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Daily Briefing

10 things you need to know today: June 26, 2019

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Harold Maass
Robert Mueller in Washington
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1.

Mueller agrees to testify to Congress in July

Former Special Counsel Robert Mueller is scheduled to testify publicly before Congress next month about his investigation into Russian interference to benefit President Trump in the 2016 election, and Trump's possible attempts to obstruct the inquiry. The House Judiciary and Intelligence committees announced late Tuesday that Mueller had agreed to appear on July 17 in response to a subpoena. Rep. Jerrold Nadler (D-N.Y.), chair of the House Judiciary Committee, said Americans want to "hear directly" from Mueller to better "understand what he and his team examined, uncovered, and determined about Russia's attack on our democracy, the Trump campaign's acceptance and use of that help, and President Trump and his associates' obstruction of the investigation into that attack." Mueller previously said his report was his testimony. [The Washington Post]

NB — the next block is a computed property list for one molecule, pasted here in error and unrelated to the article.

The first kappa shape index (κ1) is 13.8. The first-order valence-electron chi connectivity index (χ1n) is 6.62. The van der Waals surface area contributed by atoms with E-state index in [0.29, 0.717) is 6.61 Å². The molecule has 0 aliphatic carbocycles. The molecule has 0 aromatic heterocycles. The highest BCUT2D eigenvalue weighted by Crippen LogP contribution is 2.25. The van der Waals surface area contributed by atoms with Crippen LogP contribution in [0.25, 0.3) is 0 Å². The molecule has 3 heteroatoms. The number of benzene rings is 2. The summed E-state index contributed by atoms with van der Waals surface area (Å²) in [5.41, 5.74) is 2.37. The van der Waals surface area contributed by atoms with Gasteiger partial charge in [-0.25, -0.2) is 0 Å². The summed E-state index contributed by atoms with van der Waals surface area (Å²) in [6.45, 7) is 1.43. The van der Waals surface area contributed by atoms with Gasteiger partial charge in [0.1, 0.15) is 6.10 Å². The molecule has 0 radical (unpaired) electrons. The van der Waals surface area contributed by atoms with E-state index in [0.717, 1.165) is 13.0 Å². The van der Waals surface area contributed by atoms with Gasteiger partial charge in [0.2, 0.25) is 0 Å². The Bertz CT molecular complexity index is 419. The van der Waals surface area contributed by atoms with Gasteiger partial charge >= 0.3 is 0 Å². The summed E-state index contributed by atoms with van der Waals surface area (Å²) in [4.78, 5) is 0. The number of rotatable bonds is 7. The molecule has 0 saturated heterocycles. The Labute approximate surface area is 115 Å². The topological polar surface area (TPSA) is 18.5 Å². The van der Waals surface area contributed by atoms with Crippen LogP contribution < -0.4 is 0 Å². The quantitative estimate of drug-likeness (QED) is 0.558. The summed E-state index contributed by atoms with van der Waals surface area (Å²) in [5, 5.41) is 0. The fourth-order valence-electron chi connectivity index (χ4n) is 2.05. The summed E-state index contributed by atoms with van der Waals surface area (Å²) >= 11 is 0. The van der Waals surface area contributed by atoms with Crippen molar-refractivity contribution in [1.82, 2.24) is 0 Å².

2.

Trump's Customs and Border Protection leader resigns

John Sanders, acting commissioner of Customs and Border Protection, plans to step down next month, a federal official said Tuesday. The news came after a wave of public outrage over the agency's treatment of migrant children detained trying to cross into the U.S. over the southern border. Also on Tuesday, CPB officials revealed that more than 100 children removed from a filthy Texas shelter had been returned to the facility due to overcrowding elsewhere. The children were among more than 300 minors who were held at the shelter for weeks without access to showers, clean clothes, or enough food. Mark Morgan, an immigration hardliner who became acting director of U.S. Immigration and Customs Enforcement earlier this month, will replace Sanders. [The New York Times, The Washington Post]

3.

Trump warns any Iran attack will be met with 'overwhelming force'

President Trump on Tuesday said that "any attack by Iran on anything American" will be "met with great and overwhelming force," which may, in some areas, "mean obliteration." Trump also criticized Iran's "very ignorant and insulting statement" after Iranian President Hassan Rouhani in a televised address called Trump's newly-imposed sanctions "outrageous and idiotic" and said the White House is "afflicted by mental retardation." Trump on Monday hit Iran with sanctions following Iran's shooting down of a U.S. drone. He said the sanctions would deny Supreme Leader Ayatollah Ali Khamenei and others "access to key financial resources and support." Iran's Foreign Ministry spokesman said the Trump administration was closing "the doors of diplomacy." [The Washington Post, The Associated Press]